What Are the Laws and Other Legal Considerations for DST Investments?

What Are the Laws and Other Legal Considerations for DST Investments?

Posted by on Oct 27, 2021


Plenty of information is available to investors interested in putting their monies into Delaware Statutory Trusts (DSTs). Such information includes what they are, how they operate, and their advantages and disadvantages. 

What might not be quite so well-known are the laws and requirements that DSTs must follow. If you’re considering investing in a Delaware Statutory Trust, don’t just assume that the entity and its trustees/sponsors are following all of the regulations. Much as you would perform due diligence on any investment, it’s important to take the time to do the same with your target DST.

Part of your research should focus on whether your target DST adheres to the following.

Delaware Residency

This requirement should be obvious, given the fact that the trust has “Delaware” right there in the name. However, not all of the sponsors or trustees are required to live in The First State. Only one Delaware-residing trustee is necessary when it comes to forming the entity, and filing a certificate with Delaware’s Office of the Secretary of State.

Capped Investors – and Investor Funds

One thing to know about a DST is that there is a certain period of time during which the entity can raise funds and find investors. This is known as the offering period, and it’s the window during which you can take a look at the trust’s underlying asset/assets and their potential performance(s). 

But once that offering period closes, so does your ability to invest in the DST. Basically, the sponsor or trustee can’t take on any additional investors. Nor can the trust raise or receive any additional funds.

This isn’t a problem if the DST is headed by a seasoned sponsor who understands how much will be used to buy and maintain real estate assets. But what happens if unanticipated expenses crop up and the DST runs out of money? In this case, the trust – and you, the investor – are out of luck. The sponsor will be seeking out the best way to dissolve the DST, and you’ll have to take that loss.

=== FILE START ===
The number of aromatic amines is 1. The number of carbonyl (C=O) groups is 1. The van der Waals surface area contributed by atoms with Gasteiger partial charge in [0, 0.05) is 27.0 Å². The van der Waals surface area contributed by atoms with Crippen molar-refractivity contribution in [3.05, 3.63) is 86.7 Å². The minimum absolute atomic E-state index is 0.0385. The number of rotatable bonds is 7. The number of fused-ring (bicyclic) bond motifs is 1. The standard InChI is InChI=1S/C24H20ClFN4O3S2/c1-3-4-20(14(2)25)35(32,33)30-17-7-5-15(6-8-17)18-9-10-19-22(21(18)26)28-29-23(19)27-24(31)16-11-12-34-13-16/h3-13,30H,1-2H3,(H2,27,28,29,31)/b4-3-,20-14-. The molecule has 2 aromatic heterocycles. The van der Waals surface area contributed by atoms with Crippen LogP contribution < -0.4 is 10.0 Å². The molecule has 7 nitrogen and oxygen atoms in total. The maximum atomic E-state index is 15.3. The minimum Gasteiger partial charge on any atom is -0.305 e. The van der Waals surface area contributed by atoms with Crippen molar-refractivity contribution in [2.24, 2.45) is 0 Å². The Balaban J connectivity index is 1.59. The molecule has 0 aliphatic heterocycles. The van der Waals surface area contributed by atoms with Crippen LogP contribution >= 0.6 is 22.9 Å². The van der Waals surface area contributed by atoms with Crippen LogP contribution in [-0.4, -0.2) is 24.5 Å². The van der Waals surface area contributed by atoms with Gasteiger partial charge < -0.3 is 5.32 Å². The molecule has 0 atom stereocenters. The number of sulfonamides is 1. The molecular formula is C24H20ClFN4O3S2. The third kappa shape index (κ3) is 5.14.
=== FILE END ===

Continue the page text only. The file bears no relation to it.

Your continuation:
No Bankruptcy, Please

Speaking of loss, DSTs are considered “bankruptcy remote.” In other words, they are set up in a way that protects you, the investor, from incurring the trust’s debt or financial obligations. In return for that protection, you hand over the real estate acquisition, management, and operation duties to the sponsor. As such, be sure that the sponsor’s track record and experience in these matters is sound.

No Renegotiation

Finally, it’s important to understand that the DST trustee can’t renegotiate loan terms taken out by the entity. The only exception to this is if a tenant has defaulted on its lease, or has filed bankruptcy.

Along those lines, your sponsor might end up having to restructure a lease in the event of tenant default or bankruptcy, unless a master lease is in place to handle this issue. This, in fact, is the only time during which a sponsor can renegotiate a lease with a tenant. Under other circumstances, the sponsor can’t be involved with any lease negotiations with the tenants.

Adherence to Holds

While there are no hard and fast holding periods when it comes to the trust’s time of existence, the general rule of thumb is that DSTs hold onto real assets for anywhere from five to 10 years. If the trust seems to deviate from this timeline, be sure to ask the sponsor why this is the case. 

Understand the Requirements

While you, as an investor, follow different conditions when it comes to DST investments, it’s important you know that the DST you’re considering is adhering to the many rules, regulations, and requirements that are part of its existence and operation. This is an important part of the due diligence process of DST investments.


Realized does not provide tax or legal advice. This material is not a substitute for seeking the advice of a qualified professional for your individual situation. This material is for general information and educational purposes only. Information is based on data gathered from what we believe are reliable sources. It is not guaranteed as to accuracy, does not purport to be complete and is not intended to be used as a primary basis for investment decisions. It should also not be construed as advice, meeting the particular investment needs of any investor. There is no guarantee that the investment objectives of any particular program will be achieved. The actual amount and timing of distributions paid by programs is not guaranteed and may vary. There is no guarantee that investors will receive distributions or a return of their capital. These programs can give no assurance that they will be able to pay or maintain distributions, or that distributions will increase over time.

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